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Toe Jam & Earl. Sound Engine

PostPosted: Tue Apr 15, 2014 7:26 pm
by Delek
Hi!, I just opened in DefleMask the track converted from the VGM and I was trying to understand why there's no a "channel dedication" for each one of the instruments. I mean, the bass is playing randomly on each one of the 5 FM Channels when it is needed. You can't simply "listen only to the bass".

I think that the sound engine used was made by using a priority queue or something like that, because it decides which channel to use dynamically depending how much time elapsed from previous note in that channel. It's pretty interesting.

If you don't understand what I'm talking about, please open the Toejam & Earl 2 - Theme Song vgm/deflemask module to mute some channels and try to separate a instrument. You will find that it is not done in a standard way.

Do you know any other game that uses this Technic? or the sound engine name?

Toe Jam & Earl. Sound Engine

PostPosted: Tue Apr 15, 2014 8:20 pm
by dissident93
This has to do with the GEMS sound driver (which the game uses). There are other songs/games that do this too (Sonic Spinball comes to mind, and I'm sure many others)

I think it has to do with a main feature of GEMS, which was the ability for it to directly convert MIDI data into something the Genesis' sound hardware could read and play back without any knowledge of programming from the composer. The Japanese had hex editing, the Europeans had trackers, and the Americans had GEMS/MIDI convertors, lol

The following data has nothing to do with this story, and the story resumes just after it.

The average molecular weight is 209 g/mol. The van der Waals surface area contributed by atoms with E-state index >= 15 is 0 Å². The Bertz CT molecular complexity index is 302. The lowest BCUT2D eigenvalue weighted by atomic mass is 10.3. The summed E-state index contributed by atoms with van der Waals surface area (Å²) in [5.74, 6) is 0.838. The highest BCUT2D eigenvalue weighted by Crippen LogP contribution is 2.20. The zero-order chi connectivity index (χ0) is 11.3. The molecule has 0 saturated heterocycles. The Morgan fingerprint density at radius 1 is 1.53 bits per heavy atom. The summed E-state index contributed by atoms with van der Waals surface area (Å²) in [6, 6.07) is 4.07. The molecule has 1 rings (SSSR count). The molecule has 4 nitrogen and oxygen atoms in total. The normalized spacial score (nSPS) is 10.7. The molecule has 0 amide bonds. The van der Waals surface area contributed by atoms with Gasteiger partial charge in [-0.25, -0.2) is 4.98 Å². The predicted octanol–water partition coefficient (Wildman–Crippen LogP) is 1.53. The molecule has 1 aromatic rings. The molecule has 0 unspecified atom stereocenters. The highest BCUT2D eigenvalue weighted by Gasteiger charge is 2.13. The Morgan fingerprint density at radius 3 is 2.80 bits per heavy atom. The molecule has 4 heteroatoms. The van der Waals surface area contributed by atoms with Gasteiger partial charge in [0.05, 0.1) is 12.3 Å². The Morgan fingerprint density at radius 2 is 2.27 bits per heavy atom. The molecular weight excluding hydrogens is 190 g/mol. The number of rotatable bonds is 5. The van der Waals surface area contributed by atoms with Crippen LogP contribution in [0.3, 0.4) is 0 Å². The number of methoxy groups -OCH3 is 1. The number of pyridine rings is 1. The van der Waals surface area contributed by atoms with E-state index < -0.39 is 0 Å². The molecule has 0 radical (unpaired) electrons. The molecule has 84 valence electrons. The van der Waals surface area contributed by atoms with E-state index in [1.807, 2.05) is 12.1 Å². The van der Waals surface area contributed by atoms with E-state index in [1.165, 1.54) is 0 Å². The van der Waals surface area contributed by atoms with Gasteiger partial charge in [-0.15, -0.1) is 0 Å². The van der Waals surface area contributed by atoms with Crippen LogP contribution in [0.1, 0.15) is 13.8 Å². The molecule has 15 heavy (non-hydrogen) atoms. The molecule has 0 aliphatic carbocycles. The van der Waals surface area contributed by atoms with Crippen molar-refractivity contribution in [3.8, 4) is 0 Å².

maybe Valleybell could answer the question in more technical detail though?

Toe Jam & Earl. Sound Engine

PostPosted: Sat Apr 19, 2014 4:06 am
by ValleyBell
dissident93 wrote:and I'm sure many others
see the MD sound driver list

The GEMS sound driver is a MIDI playback engine. (It doesn't play raw MIDIs though, but a custom format that is optimized to be very small.)
It has 16 "virtual" MIDI channels, all of these channels can have a separate instrument. Also you can have overlapping notes and chords on a single channel, i.e. everything you expect from a MIDI engine.

When it has to play a new note, it loops through all channels (FM or PSG, depending on the MIDI instrument), searching for the first free one. Unlike most other MIDI engines, it tries to keep a monophonic MIDI channel on the same FM/PSG channel though.
This is called "dynamic channel allocation", btw.

Toe Jam & Earl. Sound Engine

PostPosted: Sat Apr 19, 2014 8:38 am
by dissident93
ahh, that makes sense. such a shame none of them could program or even use a tracker (like Matt Furniss and Jesper Kyd used, and their games sound amazing)

so what would happen if there wasn't a free space for an instrument? I guess it wouldn't play and the composer would have to re-work the song a bit?

Toe Jam & Earl. Sound Engine

PostPosted: Sat Apr 19, 2014 4:19 pm
by ValleyBell
In that case it would stop another instrument.
Every channel has a priority (usually set by a command at the beginning of a track) and it stops the note with the lowest priority.

This actually happens in a few well-known GEMS games.
Aladdin - Arab Rock 1 (AR 2, too) tries to play 1 note too much in the chords right before it loops back. (If you listen closely, you'll notice the missing bass strings between 2:00 and 2:04.)
Cool Spot - Rave Dancetune has the 2 of the 3 notes that raise from low to high cut, because it reaches the polyphony limit of the FM chip. (This happens in every loop at 0:42, but not at the beginning of the song.)